One programming environment
For “genuine” programmers, however, PAS4000 also contains the Editors PAS IL for Instruction List and PAS STL for Structured Text. What’s special to note is that this is the first time that these EN/IEC 61131-3 languages have been classified as LVLs in an industrial automation environment (see boxed text): thanks to system-related modifications and restrictions, plus tool support when entering data, TÜV Süd classifies the EN/IEC 61131-3 languages available in PAS4000 as LVLs. As a result it is possible to meet the requirements for the creation of safety-related software (SRS), as specified in application standards such as EN/IEC 62061 and EN ISO 13849-1. So programmers can continue to use their familiar programming languages and make use of the expressions and functions contained in these programming languages to create application software. And they do not need to raise their whole development and validation process to the academic level of EN/IEC 61508 to do so.
The programming environment of the graphics Program Editor is identical to that of editors designed in accordance with EN/IEC 61131-3, enabling simple operation. For example, customised software blocks written by users in PAS IL (Instruction List) for standard or safety-related functions can be transferred to PASmulti without further ado. As a result, complex projects containing software components from various editors can be clearly structured. And applications can access the same database, enabling a centralised view of a distributed system.
Safety or non-safety-related: classification will decide
The following user standards apply for the safety of application software (SRS) in mechanical engineering: EN/IEC 62061 and EN ISO 13849-1. A distinction is made between FVL (Full Variability Language) and LVL (Limited Variability Language). Programming languages classified as FVL offer all possible programming options. Due to their large function and instruction set, IL and ST are generally regarded as FVL languages, alongside high-level languages such as C or C++.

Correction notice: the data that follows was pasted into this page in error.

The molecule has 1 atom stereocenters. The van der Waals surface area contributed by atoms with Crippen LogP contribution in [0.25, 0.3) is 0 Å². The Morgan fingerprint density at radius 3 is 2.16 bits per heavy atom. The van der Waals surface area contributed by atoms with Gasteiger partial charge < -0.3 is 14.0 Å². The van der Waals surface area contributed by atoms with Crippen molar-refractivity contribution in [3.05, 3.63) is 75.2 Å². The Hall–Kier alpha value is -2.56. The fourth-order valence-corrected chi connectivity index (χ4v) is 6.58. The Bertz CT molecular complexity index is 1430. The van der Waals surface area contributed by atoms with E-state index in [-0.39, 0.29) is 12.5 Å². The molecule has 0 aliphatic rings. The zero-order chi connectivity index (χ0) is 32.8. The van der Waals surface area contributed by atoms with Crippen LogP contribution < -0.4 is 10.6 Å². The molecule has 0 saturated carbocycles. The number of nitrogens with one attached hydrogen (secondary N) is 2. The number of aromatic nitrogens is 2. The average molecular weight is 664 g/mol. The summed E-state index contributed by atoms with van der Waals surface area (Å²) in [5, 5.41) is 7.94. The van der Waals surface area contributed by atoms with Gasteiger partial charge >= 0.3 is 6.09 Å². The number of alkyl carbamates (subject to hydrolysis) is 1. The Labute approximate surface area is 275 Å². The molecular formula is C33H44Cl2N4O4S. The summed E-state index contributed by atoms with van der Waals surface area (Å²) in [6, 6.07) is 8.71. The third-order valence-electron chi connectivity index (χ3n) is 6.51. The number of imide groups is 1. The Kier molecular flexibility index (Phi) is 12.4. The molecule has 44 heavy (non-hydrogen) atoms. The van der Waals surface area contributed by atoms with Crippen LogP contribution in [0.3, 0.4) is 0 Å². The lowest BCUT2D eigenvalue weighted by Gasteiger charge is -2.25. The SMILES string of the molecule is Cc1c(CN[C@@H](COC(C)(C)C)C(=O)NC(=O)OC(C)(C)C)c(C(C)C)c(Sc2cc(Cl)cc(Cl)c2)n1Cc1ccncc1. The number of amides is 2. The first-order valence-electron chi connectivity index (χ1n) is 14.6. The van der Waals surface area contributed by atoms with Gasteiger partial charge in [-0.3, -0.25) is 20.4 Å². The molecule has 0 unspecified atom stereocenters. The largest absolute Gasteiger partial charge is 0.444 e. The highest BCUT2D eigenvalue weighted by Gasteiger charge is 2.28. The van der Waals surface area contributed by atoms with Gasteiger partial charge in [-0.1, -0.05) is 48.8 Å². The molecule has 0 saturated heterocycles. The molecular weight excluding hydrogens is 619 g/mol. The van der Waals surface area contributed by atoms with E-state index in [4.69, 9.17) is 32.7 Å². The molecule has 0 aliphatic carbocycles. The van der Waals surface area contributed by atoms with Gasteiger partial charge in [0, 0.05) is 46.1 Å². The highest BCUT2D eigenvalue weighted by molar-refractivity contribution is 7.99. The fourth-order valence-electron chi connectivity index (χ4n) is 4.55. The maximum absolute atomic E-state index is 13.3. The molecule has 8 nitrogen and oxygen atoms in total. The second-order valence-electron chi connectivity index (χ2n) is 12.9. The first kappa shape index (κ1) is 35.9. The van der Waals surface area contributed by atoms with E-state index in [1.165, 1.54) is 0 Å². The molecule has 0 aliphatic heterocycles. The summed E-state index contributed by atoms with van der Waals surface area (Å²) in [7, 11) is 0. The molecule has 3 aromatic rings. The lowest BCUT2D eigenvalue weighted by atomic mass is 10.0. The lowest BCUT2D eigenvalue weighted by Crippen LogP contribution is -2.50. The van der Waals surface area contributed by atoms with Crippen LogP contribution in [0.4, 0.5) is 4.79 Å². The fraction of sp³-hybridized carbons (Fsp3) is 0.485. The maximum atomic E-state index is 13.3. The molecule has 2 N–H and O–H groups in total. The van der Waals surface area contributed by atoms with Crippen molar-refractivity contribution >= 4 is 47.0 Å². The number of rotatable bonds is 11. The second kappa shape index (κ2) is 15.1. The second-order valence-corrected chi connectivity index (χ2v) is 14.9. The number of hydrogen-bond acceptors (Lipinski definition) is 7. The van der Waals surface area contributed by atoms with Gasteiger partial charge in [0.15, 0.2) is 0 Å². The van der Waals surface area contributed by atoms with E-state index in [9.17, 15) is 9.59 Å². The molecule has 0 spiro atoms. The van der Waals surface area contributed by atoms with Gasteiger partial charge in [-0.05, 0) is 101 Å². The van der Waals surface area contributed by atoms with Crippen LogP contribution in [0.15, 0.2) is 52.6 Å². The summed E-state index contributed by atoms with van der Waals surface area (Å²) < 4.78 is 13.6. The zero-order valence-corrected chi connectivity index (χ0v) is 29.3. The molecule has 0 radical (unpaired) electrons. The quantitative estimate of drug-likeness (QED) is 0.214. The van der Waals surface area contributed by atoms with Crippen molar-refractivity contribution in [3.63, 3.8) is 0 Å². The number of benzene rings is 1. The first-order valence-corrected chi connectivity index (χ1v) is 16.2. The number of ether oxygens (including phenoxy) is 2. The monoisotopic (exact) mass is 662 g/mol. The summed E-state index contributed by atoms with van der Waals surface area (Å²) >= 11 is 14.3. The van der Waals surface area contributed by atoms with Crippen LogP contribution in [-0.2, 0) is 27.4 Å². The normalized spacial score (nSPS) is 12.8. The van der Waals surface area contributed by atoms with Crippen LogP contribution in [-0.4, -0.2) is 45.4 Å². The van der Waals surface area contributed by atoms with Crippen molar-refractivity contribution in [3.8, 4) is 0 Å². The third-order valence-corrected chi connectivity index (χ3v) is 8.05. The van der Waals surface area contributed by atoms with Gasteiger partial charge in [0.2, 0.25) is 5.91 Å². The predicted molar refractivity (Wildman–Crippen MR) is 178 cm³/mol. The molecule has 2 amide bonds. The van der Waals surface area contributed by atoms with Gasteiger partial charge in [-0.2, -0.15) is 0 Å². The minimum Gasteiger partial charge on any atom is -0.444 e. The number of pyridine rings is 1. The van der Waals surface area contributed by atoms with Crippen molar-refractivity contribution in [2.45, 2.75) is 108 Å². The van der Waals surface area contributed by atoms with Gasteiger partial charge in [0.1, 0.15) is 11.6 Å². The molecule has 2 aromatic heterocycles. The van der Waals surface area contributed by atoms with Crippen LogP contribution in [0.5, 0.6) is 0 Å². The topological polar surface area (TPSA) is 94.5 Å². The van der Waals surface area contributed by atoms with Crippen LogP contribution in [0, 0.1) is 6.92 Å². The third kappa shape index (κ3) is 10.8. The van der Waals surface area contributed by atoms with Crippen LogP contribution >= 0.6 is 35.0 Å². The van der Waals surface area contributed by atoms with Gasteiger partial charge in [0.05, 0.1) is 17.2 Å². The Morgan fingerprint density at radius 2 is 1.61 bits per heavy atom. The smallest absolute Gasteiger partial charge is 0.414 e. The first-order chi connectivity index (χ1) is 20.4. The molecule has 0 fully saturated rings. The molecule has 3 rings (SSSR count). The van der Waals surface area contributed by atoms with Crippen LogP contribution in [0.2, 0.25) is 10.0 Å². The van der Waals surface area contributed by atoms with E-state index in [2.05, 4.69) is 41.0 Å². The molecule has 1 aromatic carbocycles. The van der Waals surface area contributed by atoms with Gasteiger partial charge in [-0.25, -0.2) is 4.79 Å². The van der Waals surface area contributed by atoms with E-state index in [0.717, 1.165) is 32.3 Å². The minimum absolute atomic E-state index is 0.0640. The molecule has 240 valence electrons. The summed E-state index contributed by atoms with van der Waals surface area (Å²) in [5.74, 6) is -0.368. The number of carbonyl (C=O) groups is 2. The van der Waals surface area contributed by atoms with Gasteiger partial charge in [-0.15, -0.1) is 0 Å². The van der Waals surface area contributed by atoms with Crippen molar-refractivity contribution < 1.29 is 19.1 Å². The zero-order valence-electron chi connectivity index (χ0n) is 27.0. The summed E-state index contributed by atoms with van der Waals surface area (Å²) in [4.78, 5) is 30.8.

LVL languages, on the other hand, have a limited language scope but clarity of expression. These languages are mostly restricted to the ability to parameterise and combine pre-defined library functions, in order to implement the safety requirements within the program. However, the expressive power of a block-structured language (FBD, Function Block Diagram), for example, is absolutely no different to IL, it’s just that the graphical representation gives the user a clearer overview. In accordance with EN/IEC 62061 and EN ISO 13849-1, the requirements for creating safety-related software can only be met using programming languages that have been classified as LVL. When an FVL language is used, reference is made to the much more complex development and validation process in accordance with the generic safety standard EN/IEC 61508.
The challenge in combining the free configuration of function blocks with the programming available in EN/IEC-61131-3 compliant editors is to convert a programming language that has previously been classified as FVL into an LVL language.